Publication Date



Birth Defects Research


BACKGROUND: Meningomyelocele (MM) is a common human birth defect. MM is a disorder of neural development caused by contributions from genes and environmental factors that result in the NTD and lead to a spectrum of physical and neurocognitive phenotypes.

METHODS: A multidisciplinary approach has been taken to develop a comprehensive understanding of MM through collaborative efforts from investigators specializing in genetics, development, brain imaging, and neurocognitive outcome. Patients have been recruited from five different sites: Houston and the Texas-Mexico border area; Toronto, Canada; Los Angeles, California; and Lexington, Kentucky. Genetic risk factors for MM have been assessed by genotyping and association testing using the transmission disequilibrium test.

RESULTS: A total of 509 affected child/parent trios and 309 affected child/parent duos have been enrolled to date for genetic association studies. Subsets of the patients have also been enrolled for studies assessing development, brain imaging, and neurocognitive outcomes. The study recruited two major ethnic groups, with 45.9% Hispanics of Mexican descent and 36.2% North American Caucasians of European descent. The remaining patients are African-American, South and Central American, Native American, and Asian. Studies of this group of patients have already discovered distinct corpus callosum morphology and neurocognitive deficits that associate with MM. We have identified maternal MTHFR 667T allele as a risk factor for MM. In addition, we also found that several genes for glucose transport and metabolism are potential risk factors for MM.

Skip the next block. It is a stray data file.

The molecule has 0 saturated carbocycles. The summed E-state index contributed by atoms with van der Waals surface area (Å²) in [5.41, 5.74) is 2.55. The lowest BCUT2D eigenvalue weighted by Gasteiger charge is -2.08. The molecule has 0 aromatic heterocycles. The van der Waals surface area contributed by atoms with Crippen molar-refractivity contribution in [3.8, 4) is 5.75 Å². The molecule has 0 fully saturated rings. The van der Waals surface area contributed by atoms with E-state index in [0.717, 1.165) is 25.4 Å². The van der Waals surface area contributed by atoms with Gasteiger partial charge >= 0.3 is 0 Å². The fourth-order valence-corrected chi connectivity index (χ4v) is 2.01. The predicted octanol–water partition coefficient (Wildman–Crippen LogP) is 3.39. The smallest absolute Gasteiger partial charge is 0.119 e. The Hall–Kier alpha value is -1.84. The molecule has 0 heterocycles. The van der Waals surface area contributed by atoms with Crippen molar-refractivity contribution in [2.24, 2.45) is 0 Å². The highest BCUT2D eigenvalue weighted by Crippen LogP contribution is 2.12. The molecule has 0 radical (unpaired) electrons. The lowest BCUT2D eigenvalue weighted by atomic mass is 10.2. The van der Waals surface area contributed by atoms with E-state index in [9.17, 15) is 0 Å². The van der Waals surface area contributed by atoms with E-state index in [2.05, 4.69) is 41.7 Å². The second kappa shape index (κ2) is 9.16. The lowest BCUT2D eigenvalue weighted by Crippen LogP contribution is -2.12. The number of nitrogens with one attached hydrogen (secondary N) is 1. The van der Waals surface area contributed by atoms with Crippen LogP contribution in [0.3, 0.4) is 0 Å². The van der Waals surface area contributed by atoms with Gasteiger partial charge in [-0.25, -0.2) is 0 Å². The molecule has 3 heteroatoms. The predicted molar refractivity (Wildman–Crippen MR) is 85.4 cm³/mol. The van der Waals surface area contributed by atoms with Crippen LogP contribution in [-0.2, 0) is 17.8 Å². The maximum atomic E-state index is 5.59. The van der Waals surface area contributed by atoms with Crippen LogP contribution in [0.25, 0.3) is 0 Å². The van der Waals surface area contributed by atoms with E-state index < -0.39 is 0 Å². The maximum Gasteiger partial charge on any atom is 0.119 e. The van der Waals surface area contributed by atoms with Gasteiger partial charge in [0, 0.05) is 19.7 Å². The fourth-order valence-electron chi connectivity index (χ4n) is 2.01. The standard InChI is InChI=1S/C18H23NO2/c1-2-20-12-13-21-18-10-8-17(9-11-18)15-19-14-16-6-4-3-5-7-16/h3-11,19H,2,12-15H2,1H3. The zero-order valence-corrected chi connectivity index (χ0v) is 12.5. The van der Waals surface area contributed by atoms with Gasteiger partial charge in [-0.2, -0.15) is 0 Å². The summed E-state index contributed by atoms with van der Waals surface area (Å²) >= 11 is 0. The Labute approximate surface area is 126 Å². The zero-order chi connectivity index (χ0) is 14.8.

CONCLUSIONS: The enrolled patient population provides a valuable resource for elucidating the disease characteristics and mechanisms for MM development.


Adolescent, Adult, Child, Child, Preschool, Data Collection, European Continental Ancestry Group, Family, Female, Hispanic Americans, Humans, Infant, Male, Meningomyelocele, Middle Aged, Population Groups, Questionnaires, Spinal Dysraphism



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